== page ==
In the recent days I have been on a blog hibernation and was not about to post anything new until August 15, 2012. However, in the recent days a report has come from the homosexual community accusing the author of Green Like God and The Faith Factor, Jonathan Merritt, of being a homosexual. When this story broke on Monday, it was picked up by our own Peter Lumpkins on Tuesday. I added to Peter’s comment stream that I saw Jonathan at the NOLA convention at the Cafe Du Monde on a Tuesday enjoying time with a female that appeared to be his girlfriend. After the story on Peter’s blog, Ken Silva, at Apprising Ministries revealed in an article that he contacted Azariah Southworth and reported his conversation.
Today Ed Stetzer, President of LifeWay Research, released an interview with Jonathan Merritt where he affirms that Azariah Southworth claims are somewhat valid. Jonathan affirms;
We corresponded several times by email and text for a couple of weeks, some of them inappropriate…we had physical contact that went beyond the bounds of friendship. I was overcome with guilt, knowing I had put myself in an unwise situation. We never saw each other again and we ceased contact after a period of time.
I would like to address, not the reality of this statement nor do I want to address innocuous statements concerning Merritt’s confession. I honestly do not know the details and am only responding to what is in the public and what is part of this interview. George Washington had rules he lived by for maintaining “Civility and Decent Behavior in Company and Conversation”. One such rule is;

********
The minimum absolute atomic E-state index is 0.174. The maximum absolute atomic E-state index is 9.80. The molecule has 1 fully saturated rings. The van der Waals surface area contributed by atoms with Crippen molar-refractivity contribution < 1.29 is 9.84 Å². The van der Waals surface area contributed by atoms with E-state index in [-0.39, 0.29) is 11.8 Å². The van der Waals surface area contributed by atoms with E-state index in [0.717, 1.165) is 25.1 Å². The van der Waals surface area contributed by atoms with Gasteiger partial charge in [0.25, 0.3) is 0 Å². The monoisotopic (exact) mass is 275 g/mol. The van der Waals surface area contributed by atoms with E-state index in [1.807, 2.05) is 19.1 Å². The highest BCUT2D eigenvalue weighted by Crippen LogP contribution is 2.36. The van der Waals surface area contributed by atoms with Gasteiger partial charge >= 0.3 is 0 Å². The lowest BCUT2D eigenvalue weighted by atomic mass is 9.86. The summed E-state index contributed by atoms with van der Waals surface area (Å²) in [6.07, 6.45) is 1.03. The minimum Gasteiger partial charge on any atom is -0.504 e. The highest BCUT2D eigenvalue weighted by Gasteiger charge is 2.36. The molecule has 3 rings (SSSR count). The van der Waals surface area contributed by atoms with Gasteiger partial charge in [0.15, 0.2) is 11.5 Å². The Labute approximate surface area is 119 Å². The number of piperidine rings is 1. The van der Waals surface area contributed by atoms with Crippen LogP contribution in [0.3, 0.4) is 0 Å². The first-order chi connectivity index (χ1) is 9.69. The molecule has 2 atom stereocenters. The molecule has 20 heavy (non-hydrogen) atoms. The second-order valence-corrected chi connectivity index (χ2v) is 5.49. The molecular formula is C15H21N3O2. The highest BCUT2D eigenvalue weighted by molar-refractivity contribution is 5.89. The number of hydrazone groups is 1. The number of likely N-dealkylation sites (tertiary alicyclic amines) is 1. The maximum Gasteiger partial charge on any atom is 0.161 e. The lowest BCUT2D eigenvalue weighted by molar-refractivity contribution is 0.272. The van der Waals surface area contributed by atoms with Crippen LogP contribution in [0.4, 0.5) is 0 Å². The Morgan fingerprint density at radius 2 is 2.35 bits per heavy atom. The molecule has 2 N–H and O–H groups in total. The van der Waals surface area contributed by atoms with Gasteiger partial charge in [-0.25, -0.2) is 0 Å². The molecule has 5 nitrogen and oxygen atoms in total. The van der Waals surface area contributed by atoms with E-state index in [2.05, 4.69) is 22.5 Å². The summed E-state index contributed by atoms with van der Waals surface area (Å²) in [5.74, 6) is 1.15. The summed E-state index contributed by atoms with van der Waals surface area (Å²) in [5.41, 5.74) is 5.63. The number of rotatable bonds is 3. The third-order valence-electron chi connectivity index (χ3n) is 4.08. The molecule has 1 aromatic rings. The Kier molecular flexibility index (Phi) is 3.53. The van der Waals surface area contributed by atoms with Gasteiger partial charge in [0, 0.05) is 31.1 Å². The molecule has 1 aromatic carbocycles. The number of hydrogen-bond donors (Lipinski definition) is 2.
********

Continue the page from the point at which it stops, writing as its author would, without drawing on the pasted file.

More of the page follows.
“Be not hasty to believe flying reports to the disparagement of any.”
Thus, I am not being hasty, but I am going to point to a few facts that need to be addressed.
We were told at the past yearly meeting of Southern Baptists that we needed to trust the Trustee System. After that statement by Dr. Thom Rainer, President of LifeWay, I gave a hearty Amen! As I think about his statement and view the recent Baptist Press public service announcement for the North American Mission Board (NAMB) I am struck with where my allegiance lies. Yes, I trust the Trustee System, but it is the sitting trustees that I am beginning to lose faith in.
The beginning of Great Commission Resurgence occurred when Dr. Danny Akin in a chapel message “The Axioms of a Great Commission”, (cannot be accessed through Between the Times) and is noted to be the inspiration of the GCR Declaration, spoke of a “bloated bureaucracy”. Read more